The Effects of Brexit on GDPR – what you need to know
Information in this blog was correct at the time of publication, however you should check the ICO website for the most up to date information. Although it’s been three years since GDPR was implemented for UK and EU businesses, it doesn’t feel that long ago that we saw the mass panic and scare stories about this piece of legislation.
So, naturally, there has been some concern about GDPR since Brexit, and many questions!
Does GDPR still apply to UK businesses?
Has anything changed about GDPR for businesses located in the UK?
Is there anything new I need to do as a business owner?
In this blog, I want to give a general overview about GDPR now we’re out of the EU, and let you know what you need to be aware of and doing for your business to ensure you’re staying compliant with data protection regulations.
The Data Protection Act (2018)
A major update was made to the UK’s Data Protection Act (DPA) in 2018 to make it fit with GDPR. As GDPR is EU legislation affecting all activities around the personal data of EU citizens, it was necessary for the UK law to ensure our DPA was in line with the General Data Protection Regulations.
As the UK is no longer part of the UK and finalising withdrawal, the protection of data for UK citizens is covered under the UK DPA and so first and foremost, it is important to ensure that your business is compliant with that particular legislation.
However, any business around the world must comply with the EU directive of GDPR when it comes to processing data about EU citizens.
Whatever the UK chooses to do with the DPA (it’s being reviewed), GDPR is still relevant if you’re transferring data to/from the EU (such as using cloud apps and the servers are in the EU, for example) or have EU nationals as clients.
So, in effect, you need to consider both the UK DPA and the EU GDPR when it comes to data protection in your business.
Identify any data you hold on EU citizens
As a first step, you need to know who your clients are and where they are located.
One thing to look out for is nationality rather than residence. All of your clients might be located in the UK, but if any of them are EU nationals they are still classed as EU citizens, and thus their data falls under GDPR rather than DPA.
As this circumstance could happen at any time, you need to ensure your data protection measures cover this eventuality. It also means you should ascertain nationality when onboarding clients to ensure you treat their data accordingly.
Sharing data with the EU has changed
When you share data with a company in the EU, such as storing information on a server in the EU, or sending data via email or DropBox, etc; you need to ensure that the system or individual complies with the DPA for your UK based clients and GDPR for your EU based clients.
During GDPR, a lot of companies moved their servers to the EU to comply with the directive, but we’re now seeing that many online systems are moving data to the USA for UK clients. This means a change in service, thus you should, at the very least, have a data processing agreement in place with them that confirms the security of the data during the international transfer of data.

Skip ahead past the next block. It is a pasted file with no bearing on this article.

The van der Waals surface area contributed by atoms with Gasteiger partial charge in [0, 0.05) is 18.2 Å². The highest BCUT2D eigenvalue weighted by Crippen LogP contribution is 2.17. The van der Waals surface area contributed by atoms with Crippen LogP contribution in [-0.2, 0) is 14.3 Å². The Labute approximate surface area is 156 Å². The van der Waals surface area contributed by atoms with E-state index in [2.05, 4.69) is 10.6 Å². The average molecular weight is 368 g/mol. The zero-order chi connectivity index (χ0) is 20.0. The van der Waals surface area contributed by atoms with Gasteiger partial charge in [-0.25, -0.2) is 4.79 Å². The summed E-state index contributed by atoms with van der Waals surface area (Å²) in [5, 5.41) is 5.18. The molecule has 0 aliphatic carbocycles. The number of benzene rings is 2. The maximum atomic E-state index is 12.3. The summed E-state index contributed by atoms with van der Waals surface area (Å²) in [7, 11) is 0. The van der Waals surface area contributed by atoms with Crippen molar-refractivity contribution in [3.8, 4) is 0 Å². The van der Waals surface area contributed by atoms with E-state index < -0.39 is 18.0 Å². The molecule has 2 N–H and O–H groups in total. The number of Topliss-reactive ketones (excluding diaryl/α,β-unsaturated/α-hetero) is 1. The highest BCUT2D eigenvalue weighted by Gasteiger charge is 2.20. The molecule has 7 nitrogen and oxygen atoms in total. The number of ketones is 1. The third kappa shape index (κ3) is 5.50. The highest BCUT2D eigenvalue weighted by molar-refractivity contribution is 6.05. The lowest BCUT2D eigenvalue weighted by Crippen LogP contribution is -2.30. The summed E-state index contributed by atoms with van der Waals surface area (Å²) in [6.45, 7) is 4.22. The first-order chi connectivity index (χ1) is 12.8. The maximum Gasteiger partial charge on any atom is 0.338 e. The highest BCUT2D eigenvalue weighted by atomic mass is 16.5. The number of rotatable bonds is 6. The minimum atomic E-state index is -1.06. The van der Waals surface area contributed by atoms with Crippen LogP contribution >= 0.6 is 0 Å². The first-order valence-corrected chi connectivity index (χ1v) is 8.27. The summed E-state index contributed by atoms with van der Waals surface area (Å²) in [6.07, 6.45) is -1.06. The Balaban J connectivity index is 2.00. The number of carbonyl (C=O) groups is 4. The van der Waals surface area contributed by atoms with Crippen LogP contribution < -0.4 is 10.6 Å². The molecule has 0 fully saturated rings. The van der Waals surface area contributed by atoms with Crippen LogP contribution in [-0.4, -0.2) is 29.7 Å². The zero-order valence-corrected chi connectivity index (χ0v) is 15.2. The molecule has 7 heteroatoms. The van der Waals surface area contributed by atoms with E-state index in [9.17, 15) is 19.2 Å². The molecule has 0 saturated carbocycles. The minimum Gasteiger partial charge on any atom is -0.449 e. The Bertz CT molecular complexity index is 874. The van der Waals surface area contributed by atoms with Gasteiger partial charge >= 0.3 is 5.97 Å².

However, US-based systems can be problematic for GDPR (hence why they changed to EU servers back in 2018), so if you do have EU citizen data it might be worth reviewing your systems to those still based in the EU.
You are the data controller for your business
As the data controller, you are the 1st party and determine the data you collect, your reasons for collecting it and what you do with it, i.e., how you process that data.
Your clients, the data subjects, are the 2nd party.
Any person outside of your organisation or a system you use to store/process data is a 3rd party.
It’s important that you understand these relationships as it’s a core part of data protection regulations and what you need to be doing as a data controller to remain compliant.
As a data controller, if you are sharing data within the UK with a third party (like an accounting app or outsourcing partner, for example), you need to have the following in place.
- The contract including obligations of confidentiality – this should define personal data, require all parties not to share this outside of the contract and states compliance with GDPR in the UK or on a global level.
- Data Processing Agreement – this adds to the confidentiality element of the contract by including specific instructions from the data controller to the processor of what is going to be done with the data.
- Security Instructions – these should tell the data processor what the minimum data security requirements for them handling this data – e.g., should any devices they use be encrypted, should they use a VPN when working on Wi-Fi, etc.
At the moment these are also sufficient for sending data to and from the EU – therefore if you are using a system that is storing data in the EU then having these in place will cover you.
When the UK has fully withdrawn from the EU, i.e., post-Brexit, you can continue to use your contract, data processing agreement and security instructions to send data from the UK to the EU, however, if you have data coming from the EU to the UK, you may need to have additional contractual terms in place to ensure compliance with GDPR.
We are currently in a transition period and therefore we can continue as we are for now, but later in 2021 (we haven’t been given a definite date yet), we may need to change things if you need data to flow from the EU to the UK.